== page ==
The place is run by a skeletal, barefooted, grey-locked man in a tatty, faded kikoi; he has many miles on the clock and his eyes stare vacantly through you .Or maybe the boss could be his slightly more corpulent sidekick who keeps on rushing in and out for better reception on his cellphone, to hold loud conversations. Then there's the man staggering unco-ordinatedly about, half a pair of glasses held on to his head with a rubber band - or even the Rasta type with the only lively, wide grin in the place. The staff and clientele are indistinguishable to the casual observer – all seem to be doing duty behind the bar and in the kitchen as well as drinking and eating. The food's not too bad and has the added attraction of being cheap. ‘Sorry dudes, no mince today, the butcher's bust his mincer’. A lanky black familiar, the cat, occupies the last vacant chair at our table. Since we don't dish up anything in front of him, he sneaks onto our laps and plays interested spectator to the action on the plate. He is rewarded with a few short ends of generic sausage; after the meal he laps up leftover mash and crunches chips. Times are tough.
The walls are painted in gaudy, often discernibly mixed patches of leftover paint. Graffiti in many languages, pop art images, the odd photo of favoured passers-through. The furniture has graced many different habitations before. The toilet's plastered with flyers of places to go to – with inevitable comments added, ranging from ‘supercool’ to ‘bummer’. The sleeping accommodation varies from camping in the long grass out back, to an elderly caravan, a bed in a dormitory or the full luxury of a room. The friend's friend we met arrived ten years back from Burundi in a clapped-out 2CV Citroën, which made it as far as the corner of the yard. He and his girl lived in it for a month before scratching together some funds for better accommodation. Now just the faded red wreck remains hidden by man-high weeds, sinking lower into the red clay at every rain.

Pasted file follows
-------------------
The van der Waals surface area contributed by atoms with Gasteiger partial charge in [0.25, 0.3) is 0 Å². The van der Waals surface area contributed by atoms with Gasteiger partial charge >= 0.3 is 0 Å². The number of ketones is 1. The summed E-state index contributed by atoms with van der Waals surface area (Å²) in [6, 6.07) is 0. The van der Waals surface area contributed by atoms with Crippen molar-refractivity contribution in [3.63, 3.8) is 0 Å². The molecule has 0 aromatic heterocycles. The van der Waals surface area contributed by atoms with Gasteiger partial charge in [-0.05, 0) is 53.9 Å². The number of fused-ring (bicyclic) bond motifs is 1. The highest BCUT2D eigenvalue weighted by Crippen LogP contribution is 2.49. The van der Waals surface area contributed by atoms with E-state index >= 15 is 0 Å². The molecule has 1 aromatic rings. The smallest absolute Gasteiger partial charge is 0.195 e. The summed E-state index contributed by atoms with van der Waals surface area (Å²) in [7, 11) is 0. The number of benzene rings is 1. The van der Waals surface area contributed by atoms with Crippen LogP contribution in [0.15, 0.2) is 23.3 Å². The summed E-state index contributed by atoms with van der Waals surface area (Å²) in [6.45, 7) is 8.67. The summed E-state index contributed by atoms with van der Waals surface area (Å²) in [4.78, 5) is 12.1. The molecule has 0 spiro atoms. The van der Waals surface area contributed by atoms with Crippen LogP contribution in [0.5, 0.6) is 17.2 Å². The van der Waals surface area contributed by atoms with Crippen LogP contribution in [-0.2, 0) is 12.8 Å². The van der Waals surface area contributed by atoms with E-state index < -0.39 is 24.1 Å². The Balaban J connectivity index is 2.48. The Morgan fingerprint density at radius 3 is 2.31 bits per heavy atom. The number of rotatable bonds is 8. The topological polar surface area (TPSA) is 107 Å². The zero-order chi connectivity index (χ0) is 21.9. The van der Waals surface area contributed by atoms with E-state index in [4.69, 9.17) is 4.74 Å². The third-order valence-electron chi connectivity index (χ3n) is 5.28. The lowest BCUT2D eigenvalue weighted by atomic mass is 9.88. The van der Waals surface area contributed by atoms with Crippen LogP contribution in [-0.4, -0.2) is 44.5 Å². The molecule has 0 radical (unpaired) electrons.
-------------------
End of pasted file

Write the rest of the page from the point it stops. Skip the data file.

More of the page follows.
On the way back we buy some mushrooms from the kids at the roadside; the size of small dinner plates, R8 (just over a dollar) for five. They also have bowls of red bulbous ones, up to the size of a fist, but they don't look quite as appetising as ours. Just afterwards in the middle of nowhere we pass a long, low building proclaiming itself to be the Eassy by Day Grocery on one end, while the other half sez it is the Eassy by Night Bar. Stores and businesses in rural Africa have endearingly naïve and sometimes unconsciously humorous appellations.